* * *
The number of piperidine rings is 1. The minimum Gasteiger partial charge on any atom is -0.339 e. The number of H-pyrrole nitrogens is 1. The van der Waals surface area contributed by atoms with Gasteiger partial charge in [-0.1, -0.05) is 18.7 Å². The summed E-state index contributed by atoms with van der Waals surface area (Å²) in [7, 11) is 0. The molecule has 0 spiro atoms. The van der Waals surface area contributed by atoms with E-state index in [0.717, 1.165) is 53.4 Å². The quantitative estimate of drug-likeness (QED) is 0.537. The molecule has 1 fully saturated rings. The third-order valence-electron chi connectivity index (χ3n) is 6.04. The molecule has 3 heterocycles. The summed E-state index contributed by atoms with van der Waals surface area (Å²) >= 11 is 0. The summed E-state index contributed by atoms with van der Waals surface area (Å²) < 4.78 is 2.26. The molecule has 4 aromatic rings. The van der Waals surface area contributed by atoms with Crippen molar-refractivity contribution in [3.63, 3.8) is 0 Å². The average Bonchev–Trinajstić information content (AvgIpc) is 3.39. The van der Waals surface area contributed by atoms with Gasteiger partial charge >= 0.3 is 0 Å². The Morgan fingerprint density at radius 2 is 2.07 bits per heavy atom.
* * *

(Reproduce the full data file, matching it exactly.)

The number of piperidine rings is 1. The minimum Gasteiger partial charge on any atom is -0.339 e. The number of H-pyrrole nitrogens is 1. The van der Waals surface area contributed by atoms with Gasteiger partial charge in [-0.1, -0.05) is 18.7 Å². The summed E-state index contributed by atoms with van der Waals surface area (Å²) in [7, 11) is 0. The molecule has 0 spiro atoms. The van der Waals surface area contributed by atoms with E-state index in [0.717, 1.165) is 53.4 Å². The quantitative estimate of drug-likeness (QED) is 0.537. The molecule has 1 fully saturated rings. The third-order valence-electron chi connectivity index (χ3n) is 6.04. The molecule has 3 heterocycles. The summed E-state index contributed by atoms with van der Waals surface area (Å²) >= 11 is 0. The summed E-state index contributed by atoms with van der Waals surface area (Å²) < 4.78 is 2.26. The molecule has 4 aromatic rings. The van der Waals surface area contributed by atoms with Crippen molar-refractivity contribution in [3.63, 3.8) is 0 Å². The average Bonchev–Trinajstić information content (AvgIpc) is 3.39. The van der Waals surface area contributed by atoms with Gasteiger partial charge >= 0.3 is 0 Å². The Morgan fingerprint density at radius 2 is 2.07 bits per heavy atom.